Thursday, March 10, 2011
The Caregiver by Shelley Shepard Gray
"The Caregiver" by Shelley Shepard Gray touches on a subject that I have rarely read about in the amish stories that I read, and that is domestic violence among the Amish. In this story we have the protagonist Lucy, who married a man that the Amish community thought well of.Soon after marrying Paul, he becomes verbally and physically abusive towards her. While many of the people in her community knew what was going on they did nothing. Lucy figures that she is destined to live the rest of her life with abuse,something that she blamed herself for. The only place that she could pour out her emotions were in the pages of her journal, so when an accident claims the life of her husband, she finds herself writing that she is actually relieved that he is dead.
When her friend Mattie is diagnosed with breast cancer, Lucy decides she will head to Jacob's Crossing near Cleveland to help take care of her. Traveling alone by train she meets Calvin Miller and his precocious sister Katie, the only other Amish people on the train. When the train breaks down outside Toledo, the trio spends the day together,and while Lucy wants to believe that Calvin is nothing like Paul, she is afraid to trust.
Calvin is carrying the hurt of betrayal of his former girlfriend Gwen and his friend Will. But when he finally gets home to Jacob's Crossing he can't quit thinking about Lucy. Will Lucy's past keep her from realizing what a great guy Calvin is, or will they be able to work beyond their past hurts to claim a future together?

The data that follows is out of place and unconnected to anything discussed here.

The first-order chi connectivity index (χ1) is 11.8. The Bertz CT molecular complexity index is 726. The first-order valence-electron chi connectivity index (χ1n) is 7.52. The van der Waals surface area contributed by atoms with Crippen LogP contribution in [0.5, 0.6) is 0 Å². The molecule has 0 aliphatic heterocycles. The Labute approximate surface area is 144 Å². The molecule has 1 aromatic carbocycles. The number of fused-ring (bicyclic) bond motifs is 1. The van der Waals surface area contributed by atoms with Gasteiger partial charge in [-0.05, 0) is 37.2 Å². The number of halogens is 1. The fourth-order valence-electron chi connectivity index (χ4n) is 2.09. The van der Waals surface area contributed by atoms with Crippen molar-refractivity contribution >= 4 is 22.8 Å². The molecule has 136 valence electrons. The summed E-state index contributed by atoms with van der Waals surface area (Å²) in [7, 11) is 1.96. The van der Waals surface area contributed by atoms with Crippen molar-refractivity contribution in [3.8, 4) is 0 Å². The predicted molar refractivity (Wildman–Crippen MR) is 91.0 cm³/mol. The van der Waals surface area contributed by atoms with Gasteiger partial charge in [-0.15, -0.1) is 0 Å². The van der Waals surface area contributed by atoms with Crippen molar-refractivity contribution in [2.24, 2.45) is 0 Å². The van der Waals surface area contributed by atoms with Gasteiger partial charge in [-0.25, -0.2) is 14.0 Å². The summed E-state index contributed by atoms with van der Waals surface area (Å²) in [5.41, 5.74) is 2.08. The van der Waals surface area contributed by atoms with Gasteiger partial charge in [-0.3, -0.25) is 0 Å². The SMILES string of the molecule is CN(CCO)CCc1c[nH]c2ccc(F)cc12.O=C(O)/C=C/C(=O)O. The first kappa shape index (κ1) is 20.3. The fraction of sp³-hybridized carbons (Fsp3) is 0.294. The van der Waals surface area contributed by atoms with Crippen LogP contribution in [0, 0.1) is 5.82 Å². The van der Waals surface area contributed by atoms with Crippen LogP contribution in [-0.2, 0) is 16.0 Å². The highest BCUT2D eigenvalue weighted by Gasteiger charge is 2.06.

I really enjoyed reading this story, I felt like the author accurately portrayed the feelings that Lucy would have probably experienced as a person living with domestic violence. My heart broke for her on several occasions, especially when she longed to be the girl she was before the abuse began. I felt like Lucy's role as caregiver started long before she started helping to take care of Mattie. She was a daughter that married, so that it would ease the burden of her parents overcrowded house. When she found herself in an abusive marriage she then took the blame on herself, but always tried to anticipate the needs and wants of her husband. I was so glad when she found him dead, although had I been the author I would have probably had him ran over by a car or stomped by a bull, instead of simply falling off of a ladder.
The author introduces to several secondary characters that have interesting stories of their own, which makes me anxious to read the next book in the Families of Honor series. While this book will definitely appeal to readers of Amish fiction, I think it would hold appeal to anyone who enjoys a well written inspirational story that weaves together the elements of faith, love and learning to trust again.
Thanks to NetGalley and the publisher for providing me an e-copy of this book in exchange for an honest review.